Archive for September, 2012

Finding a Happy Medium

Saturday, September 15th, 2012

Now that I’m comfortable using both watercolors and acrylics, I often debate which of the two media to use for a particular painting. Some subjects lend themselves more to one medium than the other. And some approaches – how I want to depict my subject – lend themselves more to one than the other. But sometimes the decision isn’t so clear-cut.

110801 Shutter Rose 2

Watercolor, illustrated in example #1 above, is more free-flowing and tends to produce less contrast of value, since the pigments tend to fade by about 10% as they dry, just as a colorful wet stone fades as it dries in warm sunshine—and for exactly the same reason. To achieve stronger contrast, watercolor often requires multiple glazes (and therefore more patience).

110707 Shutter Rose (acrylic)

The denser acrylic, shown in example #2, retains its color better as it dries, since the pigment is supported by polymers rather than water. Its texture also makes it more conducive to controlling the blending of colors and gradation of values. Either medium can produce hard, crisp edges; and either can achieve soft blends.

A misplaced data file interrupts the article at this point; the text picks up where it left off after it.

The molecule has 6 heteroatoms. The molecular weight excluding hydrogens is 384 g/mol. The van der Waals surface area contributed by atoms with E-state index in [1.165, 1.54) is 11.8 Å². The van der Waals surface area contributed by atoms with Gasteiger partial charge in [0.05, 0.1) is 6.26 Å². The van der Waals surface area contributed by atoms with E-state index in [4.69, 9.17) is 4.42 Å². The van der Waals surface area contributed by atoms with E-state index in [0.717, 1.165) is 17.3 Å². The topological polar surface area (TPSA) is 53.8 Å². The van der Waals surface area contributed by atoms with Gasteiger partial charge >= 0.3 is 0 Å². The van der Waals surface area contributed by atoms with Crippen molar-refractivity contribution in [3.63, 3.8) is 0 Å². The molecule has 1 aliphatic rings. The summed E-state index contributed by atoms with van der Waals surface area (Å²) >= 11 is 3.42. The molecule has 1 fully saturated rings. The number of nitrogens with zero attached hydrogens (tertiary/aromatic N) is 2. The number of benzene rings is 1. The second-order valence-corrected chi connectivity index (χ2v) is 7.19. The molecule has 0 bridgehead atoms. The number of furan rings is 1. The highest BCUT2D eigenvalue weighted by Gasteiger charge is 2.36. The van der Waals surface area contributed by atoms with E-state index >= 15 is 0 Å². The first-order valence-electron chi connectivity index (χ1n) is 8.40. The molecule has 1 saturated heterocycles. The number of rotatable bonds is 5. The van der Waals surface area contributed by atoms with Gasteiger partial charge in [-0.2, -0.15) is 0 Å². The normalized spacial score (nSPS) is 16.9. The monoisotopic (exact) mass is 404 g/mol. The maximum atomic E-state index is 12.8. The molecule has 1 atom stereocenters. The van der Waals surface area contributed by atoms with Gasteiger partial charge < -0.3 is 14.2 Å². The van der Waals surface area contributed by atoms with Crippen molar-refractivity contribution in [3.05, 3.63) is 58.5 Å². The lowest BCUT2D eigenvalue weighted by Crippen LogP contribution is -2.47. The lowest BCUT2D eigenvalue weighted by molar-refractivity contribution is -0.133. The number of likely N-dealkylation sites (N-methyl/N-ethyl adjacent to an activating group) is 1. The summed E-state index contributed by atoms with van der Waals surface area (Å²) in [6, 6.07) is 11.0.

I find it easier to anticipate my range of values with acrylics. Certainly they allow me to cover mistakes, adjust edges, or redesign a composition in mid-stream more easily than I can with transparent watercolors. Yet there is a certain lightness of feel and sense of spontaneity achievable with watercolor that is much more elusive with acrylic.

In general, I use watercolor when seeking a sense of airiness or spontaneity. I choose acrylic when I want more control over edges and tonal variations.

120706 Shutter Rose 3

Sometimes I can’t decide, so I tackle the subject in both media to see which I like better. I’m often more satisfied with one than the other, but sometimes I’m happy with both. And sometimes I know I can improve on both so “take it again from the top,” as I did in example #3. Can you tell which medium I selected?

What do you think? Can you see the differences the choice of medium makes? I would be interested to hear which of these compositions you prefer, and why.

O Glory!

Saturday, September 1st, 2012

The challenge of painting expected colors in unexpected ways set me out on the road to paint Old Glory, backlit and translucent as it glowed in the clear summer sunshine. I wanted to paint the flag not as just as the tri-color “Red, White, and Blue” but in the values, saturations, and hue variations that the sun’s interplay with it created.

120703 Old Glory

The red stripes became multi-dimensional and multi-hued as the wind twisted and overlapped them into translucent layers.

The blue field was pure and unsaturated until folded over and shielded from the light, when it became as deep as a moonlit sky.

The white of the stripes were too brilliant and glowing to exhibit even the suggestion of shadowed ripples, yet the stars against the cobalt and midnight field were not white at all.

I love to see familiar things in unfamiliar ways. Painting helps me do that.